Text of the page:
Reflecting on what? The difficulty of noticing formative experiences in the moment

Cheryl L. Holmes
Daniel Ting
Glenn Regehr
Greg Costello
Harry Miller
Malcolm Maclure
Maria M. Hubinette
Melanie Reed
Soort article
Original Research
Health professional education,
Professional identity formation,
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Introduction In the spirit of enacting an educational model of guided, collective reflection to support positive professional identity construction in healthcare learners, we implemented a reflection-based course for medical students transitioning to clerkship with three goals: to sensitize learners to the hidden curriculum; to provide a safe and confidential forum to discuss their experiences; and to co-construct strategies to deal with the pressures in the clinical environment

Methods We used a design-based research protocol. Twelve students participated in ten sessions starting during their transition to clerkship. Faculty debriefed after each session, adjusting the format of the subsequent sessions. Data included student logs, transcripts of the course sessions, faculty debriefings, and the course evaluation. Data were analyzed via an iterative process of independent coding and discussion.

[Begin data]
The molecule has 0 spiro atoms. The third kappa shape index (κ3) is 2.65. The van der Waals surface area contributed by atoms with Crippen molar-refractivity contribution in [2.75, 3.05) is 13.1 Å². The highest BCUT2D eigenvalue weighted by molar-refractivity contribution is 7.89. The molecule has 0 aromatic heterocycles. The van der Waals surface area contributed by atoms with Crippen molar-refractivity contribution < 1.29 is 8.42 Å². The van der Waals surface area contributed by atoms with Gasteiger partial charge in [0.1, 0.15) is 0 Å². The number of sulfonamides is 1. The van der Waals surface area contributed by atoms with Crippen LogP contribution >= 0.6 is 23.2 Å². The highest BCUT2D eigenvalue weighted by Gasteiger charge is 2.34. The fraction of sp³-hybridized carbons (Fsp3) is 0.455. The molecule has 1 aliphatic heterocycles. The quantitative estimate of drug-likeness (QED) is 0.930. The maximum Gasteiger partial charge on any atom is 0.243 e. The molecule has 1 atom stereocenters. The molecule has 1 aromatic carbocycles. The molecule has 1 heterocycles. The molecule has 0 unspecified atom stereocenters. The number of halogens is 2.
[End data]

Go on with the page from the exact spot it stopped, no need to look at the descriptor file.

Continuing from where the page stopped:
Results The main adjustments to the course were to eliminate didactic content in favour of using prompts prior to course sessions and de-emphasizing written reflection. Participants felt the course achieved its three goals and students reported enhanced resiliency during transition to clerkship, although, despite prompting, students offered no examples of their joining in with the negative behaviours around them.

Conclusions The course was successful in its key objectives. However, a key aspect of reflection, students noticing their own behaviour in the moment as something that needs to be reflected on, was challenging.


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